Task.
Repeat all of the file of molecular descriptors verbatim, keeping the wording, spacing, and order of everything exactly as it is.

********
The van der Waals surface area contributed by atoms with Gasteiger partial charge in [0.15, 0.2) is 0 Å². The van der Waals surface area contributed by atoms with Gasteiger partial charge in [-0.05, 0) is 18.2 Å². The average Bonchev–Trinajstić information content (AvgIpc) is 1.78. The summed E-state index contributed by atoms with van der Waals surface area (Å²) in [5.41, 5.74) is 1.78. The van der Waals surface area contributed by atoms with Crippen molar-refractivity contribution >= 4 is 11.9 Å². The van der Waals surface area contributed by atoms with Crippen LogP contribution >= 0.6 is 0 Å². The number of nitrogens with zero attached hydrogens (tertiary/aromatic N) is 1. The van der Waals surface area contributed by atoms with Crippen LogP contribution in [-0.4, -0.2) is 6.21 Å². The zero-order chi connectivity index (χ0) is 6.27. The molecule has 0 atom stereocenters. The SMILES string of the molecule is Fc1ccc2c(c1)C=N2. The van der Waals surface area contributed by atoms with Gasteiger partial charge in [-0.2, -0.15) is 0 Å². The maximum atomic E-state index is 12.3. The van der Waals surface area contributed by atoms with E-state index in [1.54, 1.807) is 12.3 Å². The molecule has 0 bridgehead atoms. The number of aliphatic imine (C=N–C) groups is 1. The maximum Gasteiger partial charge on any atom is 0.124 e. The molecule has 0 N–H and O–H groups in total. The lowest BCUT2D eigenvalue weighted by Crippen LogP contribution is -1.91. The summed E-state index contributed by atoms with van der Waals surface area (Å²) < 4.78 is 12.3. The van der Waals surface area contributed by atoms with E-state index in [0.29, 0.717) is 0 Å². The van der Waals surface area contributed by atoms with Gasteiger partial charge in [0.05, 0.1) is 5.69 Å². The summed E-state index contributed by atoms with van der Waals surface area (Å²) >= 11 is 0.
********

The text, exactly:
The van der Waals surface area contributed by atoms with Gasteiger partial charge in [0.15, 0.2) is 0 Å². The van der Waals surface area contributed by atoms with Gasteiger partial charge in [-0.05, 0) is 18.2 Å². The average Bonchev–Trinajstić information content (AvgIpc) is 1.78. The summed E-state index contributed by atoms with van der Waals surface area (Å²) in [5.41, 5.74) is 1.78. The van der Waals surface area contributed by atoms with Crippen molar-refractivity contribution >= 4 is 11.9 Å². The van der Waals surface area contributed by atoms with Crippen LogP contribution >= 0.6 is 0 Å². The number of nitrogens with zero attached hydrogens (tertiary/aromatic N) is 1. The van der Waals surface area contributed by atoms with Crippen LogP contribution in [-0.4, -0.2) is 6.21 Å². The zero-order chi connectivity index (χ0) is 6.27. The molecule has 0 atom stereocenters. The SMILES string of the molecule is Fc1ccc2c(c1)C=N2. The van der Waals surface area contributed by atoms with Gasteiger partial charge in [-0.2, -0.15) is 0 Å². The maximum atomic E-state index is 12.3. The van der Waals surface area contributed by atoms with E-state index in [1.54, 1.807) is 12.3 Å². The molecule has 0 bridgehead atoms. The number of aliphatic imine (C=N–C) groups is 1. The maximum Gasteiger partial charge on any atom is 0.124 e. The molecule has 0 N–H and O–H groups in total. The lowest BCUT2D eigenvalue weighted by Crippen LogP contribution is -1.91. The summed E-state index contributed by atoms with van der Waals surface area (Å²) < 4.78 is 12.3. The van der Waals surface area contributed by atoms with E-state index in [0.29, 0.717) is 0 Å². The van der Waals surface area contributed by atoms with Gasteiger partial charge in [0.05, 0.1) is 5.69 Å². The summed E-state index contributed by atoms with van der Waals surface area (Å²) >= 11 is 0.